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Ikea to start selling solar panels at UK stores

Ikea is set to start selling solar panels at all of its stores in the UK, a first for the Swedish furniture retailer as it looks to capitalize on a growing trend in green energy.

Ikea to start selling solar panels at UK stores

Following a successful pilot project selling photovoltaic systems at a store near London, Ikea plans to expand solar panel sales to all 17 of its stores across Britain, the Reuters news agency reported.

“We want to inspire and enable you to live a more sustainable life at home by offering products and services that will help you to save money, waste and energy,” reads an Ikea website marketing the solar panels.

“We are also strongly committed to investing in renewable energy and ‘energy-efficient’ technology to help tackle climate change.”

The move is also meant to help UK residents take advantage of green energy subsidies meant to encourage more sustainable energy production and help meet carbon emissions targets.

Ikea estimates that homeowners could save as much as $1,200 per year through subsidies and lower energy bills.

While the British solar panel market is relatively small compared to Germany and Spain, it’s growing steadily with Reuters reporting year-on-year growth of home installations up 25 percent so far this year.

The Swedish furniture giant has billed itself a champion of clean energy, vowing to have 100 percent of its own energy needs met by wind and solar power by 2020.

TT/The Local/dl

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ENERGY

Sweden to stop local governments blocking wind parks in final stages

Sweden's government has proposed a new law which will remove local municipalities' power to block wind parks in the final stages of the planning process, as part of a four-point plan to speed up the expansion of wind power.

Sweden to stop local governments blocking wind parks in final stages

“We are doing this to meet the increased need for electricity which is going to come as a result of our green industrial revolution,” Strandhäll said at a press conference. 

“It is important to strengthen Sweden by rapidly breaking our dependence on fossil fuels, building out our energy production and restructuring our industry. The Swedish people should not be dependent on countries like Russia to drive their cars or warm their homes.”

“We are going to make sure that municipalities who say “yes” to wind power get increased benefits,” she added in a press statement. “In addition, we are going to increase the speed with which wind power is built far offshore, which can generally neither be seen or heard from land.”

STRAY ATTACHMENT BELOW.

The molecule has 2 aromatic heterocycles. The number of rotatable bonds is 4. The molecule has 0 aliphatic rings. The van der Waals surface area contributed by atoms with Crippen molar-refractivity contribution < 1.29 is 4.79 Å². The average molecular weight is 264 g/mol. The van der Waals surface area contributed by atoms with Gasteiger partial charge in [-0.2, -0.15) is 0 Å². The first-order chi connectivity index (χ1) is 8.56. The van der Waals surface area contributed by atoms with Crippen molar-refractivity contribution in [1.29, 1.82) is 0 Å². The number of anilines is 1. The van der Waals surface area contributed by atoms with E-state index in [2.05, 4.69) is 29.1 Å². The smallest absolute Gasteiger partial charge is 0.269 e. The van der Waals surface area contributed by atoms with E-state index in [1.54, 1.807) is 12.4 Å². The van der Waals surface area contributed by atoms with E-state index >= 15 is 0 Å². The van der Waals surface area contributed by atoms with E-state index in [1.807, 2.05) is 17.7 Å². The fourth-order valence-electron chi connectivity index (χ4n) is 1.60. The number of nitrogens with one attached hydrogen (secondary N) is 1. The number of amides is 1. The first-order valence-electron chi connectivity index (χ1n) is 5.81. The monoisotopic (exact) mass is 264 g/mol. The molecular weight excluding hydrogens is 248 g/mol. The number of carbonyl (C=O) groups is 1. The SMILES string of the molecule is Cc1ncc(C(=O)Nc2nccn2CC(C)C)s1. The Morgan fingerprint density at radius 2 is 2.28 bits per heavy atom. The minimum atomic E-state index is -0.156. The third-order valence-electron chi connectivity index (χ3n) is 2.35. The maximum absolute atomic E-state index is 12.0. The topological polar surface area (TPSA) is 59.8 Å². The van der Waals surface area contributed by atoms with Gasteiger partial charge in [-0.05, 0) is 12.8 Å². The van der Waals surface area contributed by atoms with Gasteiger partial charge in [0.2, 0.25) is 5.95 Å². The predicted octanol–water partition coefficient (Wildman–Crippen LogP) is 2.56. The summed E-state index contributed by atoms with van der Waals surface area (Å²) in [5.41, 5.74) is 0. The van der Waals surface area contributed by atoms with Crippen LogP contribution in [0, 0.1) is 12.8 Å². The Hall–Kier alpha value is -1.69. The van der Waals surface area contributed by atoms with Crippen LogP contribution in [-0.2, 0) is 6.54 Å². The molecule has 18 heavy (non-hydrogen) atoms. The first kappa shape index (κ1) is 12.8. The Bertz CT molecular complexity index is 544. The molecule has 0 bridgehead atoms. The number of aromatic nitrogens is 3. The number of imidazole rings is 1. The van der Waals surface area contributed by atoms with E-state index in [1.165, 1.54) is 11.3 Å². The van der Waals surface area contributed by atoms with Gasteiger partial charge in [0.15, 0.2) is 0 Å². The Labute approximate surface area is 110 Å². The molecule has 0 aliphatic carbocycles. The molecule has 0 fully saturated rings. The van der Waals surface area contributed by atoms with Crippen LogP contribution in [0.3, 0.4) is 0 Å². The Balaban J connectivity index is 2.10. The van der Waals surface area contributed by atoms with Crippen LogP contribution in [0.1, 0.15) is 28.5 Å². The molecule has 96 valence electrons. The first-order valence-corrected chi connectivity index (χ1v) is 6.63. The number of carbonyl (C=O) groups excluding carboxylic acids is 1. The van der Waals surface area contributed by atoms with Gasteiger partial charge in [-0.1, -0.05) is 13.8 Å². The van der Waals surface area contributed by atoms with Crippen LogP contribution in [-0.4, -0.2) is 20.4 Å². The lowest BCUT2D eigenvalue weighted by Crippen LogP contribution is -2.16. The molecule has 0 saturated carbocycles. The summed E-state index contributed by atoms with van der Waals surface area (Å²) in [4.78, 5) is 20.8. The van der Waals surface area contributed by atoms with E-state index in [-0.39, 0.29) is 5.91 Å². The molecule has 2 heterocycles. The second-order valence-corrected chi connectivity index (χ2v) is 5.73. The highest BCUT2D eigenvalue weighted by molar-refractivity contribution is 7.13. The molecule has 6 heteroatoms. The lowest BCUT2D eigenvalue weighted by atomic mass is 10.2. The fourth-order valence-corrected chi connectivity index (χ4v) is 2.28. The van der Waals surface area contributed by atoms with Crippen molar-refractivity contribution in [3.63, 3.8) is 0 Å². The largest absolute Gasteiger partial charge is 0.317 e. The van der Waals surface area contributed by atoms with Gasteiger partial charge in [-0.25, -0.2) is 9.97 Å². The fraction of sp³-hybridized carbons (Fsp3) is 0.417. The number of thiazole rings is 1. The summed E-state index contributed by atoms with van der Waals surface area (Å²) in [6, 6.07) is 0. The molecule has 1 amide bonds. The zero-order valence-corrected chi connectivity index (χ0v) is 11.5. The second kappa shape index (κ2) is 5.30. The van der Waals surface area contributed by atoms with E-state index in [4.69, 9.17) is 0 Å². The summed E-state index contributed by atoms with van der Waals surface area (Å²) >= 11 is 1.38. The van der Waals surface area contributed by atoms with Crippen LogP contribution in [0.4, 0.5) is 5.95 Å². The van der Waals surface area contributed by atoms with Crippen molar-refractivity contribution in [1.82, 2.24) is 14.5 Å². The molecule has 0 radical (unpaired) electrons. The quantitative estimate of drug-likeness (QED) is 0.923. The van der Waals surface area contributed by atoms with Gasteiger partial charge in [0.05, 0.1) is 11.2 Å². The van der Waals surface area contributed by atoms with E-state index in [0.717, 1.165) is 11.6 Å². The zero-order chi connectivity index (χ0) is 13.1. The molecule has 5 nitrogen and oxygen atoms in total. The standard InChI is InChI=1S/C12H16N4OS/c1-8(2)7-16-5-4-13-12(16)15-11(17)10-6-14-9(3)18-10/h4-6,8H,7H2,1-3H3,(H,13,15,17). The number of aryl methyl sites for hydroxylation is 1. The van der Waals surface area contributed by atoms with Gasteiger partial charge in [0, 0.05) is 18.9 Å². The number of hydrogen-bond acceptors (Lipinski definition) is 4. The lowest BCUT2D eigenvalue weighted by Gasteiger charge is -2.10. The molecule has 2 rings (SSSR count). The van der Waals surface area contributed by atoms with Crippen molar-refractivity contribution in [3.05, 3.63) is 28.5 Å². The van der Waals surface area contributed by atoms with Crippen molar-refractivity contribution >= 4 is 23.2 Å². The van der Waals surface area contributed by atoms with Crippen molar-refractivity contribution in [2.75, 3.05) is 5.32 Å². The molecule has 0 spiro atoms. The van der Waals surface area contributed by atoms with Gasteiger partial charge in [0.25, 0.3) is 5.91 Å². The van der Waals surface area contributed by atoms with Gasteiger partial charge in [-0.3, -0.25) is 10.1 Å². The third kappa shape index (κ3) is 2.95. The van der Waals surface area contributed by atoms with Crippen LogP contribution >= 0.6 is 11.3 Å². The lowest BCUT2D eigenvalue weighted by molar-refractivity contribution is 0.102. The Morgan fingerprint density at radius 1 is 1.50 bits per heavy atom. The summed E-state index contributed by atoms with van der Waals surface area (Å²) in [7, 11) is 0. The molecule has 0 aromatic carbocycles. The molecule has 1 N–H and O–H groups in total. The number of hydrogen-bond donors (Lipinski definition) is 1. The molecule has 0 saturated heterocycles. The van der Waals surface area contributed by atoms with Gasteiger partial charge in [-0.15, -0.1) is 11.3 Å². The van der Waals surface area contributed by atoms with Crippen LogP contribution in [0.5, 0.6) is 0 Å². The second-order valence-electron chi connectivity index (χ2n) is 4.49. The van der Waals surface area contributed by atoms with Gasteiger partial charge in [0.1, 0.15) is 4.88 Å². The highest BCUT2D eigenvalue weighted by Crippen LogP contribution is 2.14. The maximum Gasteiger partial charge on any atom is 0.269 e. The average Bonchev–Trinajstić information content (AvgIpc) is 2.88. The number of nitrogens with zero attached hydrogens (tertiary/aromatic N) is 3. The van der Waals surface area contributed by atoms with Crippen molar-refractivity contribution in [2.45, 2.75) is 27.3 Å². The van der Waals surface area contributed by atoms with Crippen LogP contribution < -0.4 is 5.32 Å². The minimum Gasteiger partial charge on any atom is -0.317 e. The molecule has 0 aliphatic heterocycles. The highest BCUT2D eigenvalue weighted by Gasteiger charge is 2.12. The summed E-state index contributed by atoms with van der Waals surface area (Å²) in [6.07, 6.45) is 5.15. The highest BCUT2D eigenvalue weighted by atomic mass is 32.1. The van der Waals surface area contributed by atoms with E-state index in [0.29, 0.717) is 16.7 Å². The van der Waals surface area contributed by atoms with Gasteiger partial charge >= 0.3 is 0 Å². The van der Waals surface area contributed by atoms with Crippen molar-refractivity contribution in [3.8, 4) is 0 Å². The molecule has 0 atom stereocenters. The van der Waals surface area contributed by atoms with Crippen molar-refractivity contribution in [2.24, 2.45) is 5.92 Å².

While municipalities will retain a veto over wind power projects on their territory under the proposed new law, they will have to take their decision earlier in the planning process to prevent wind power developers wasting time and effort obtaining approvals only for the local government to block projects at the final stags. 

“For the local area, it’s mostly about making sure that those who feel that new wind parks noticeably affect their living environment also feel that they see positive impacts on their surroundings as a result of their establishment,” Strandhäll said.  “That might be a new sports field, an improved community hall, or other measures that might make live easier and better in places where wind power is established.” 

According to a report from the Swedish Energy Agency, about half of the wind projects planned since 2014 have managed to get approval. But in recent years opposition has been growing, with the opposition Moderate, Swedish Democrats, and Christian Democrat parties increasingly opposing projects at a municipal level. 

Municipalities frequently block wind park projects right at the end of the planning process following grassroots local campaigns. 

The government a month ago sent a committee report, or remiss, to the Council on Legislation, asking them to develop a law which will limit municipal vetoes to the early stages of the planning process. 

At the same time, the government is launching two inquiries. 

The first will look into what incentives could be given to municipalities to encourage them to allow wind farms on their land, which will deliver its recommendations at the end of March next year. In March, Strandhäll said that municipalities which approve wind farm projects should be given economic incentives to encourage them to accept projects on their land. 

The second will look into how to give the government more power over the approvals process for wind projects under Sweden’s environmental code. This will deliver its recommendations at the end of June next year. 

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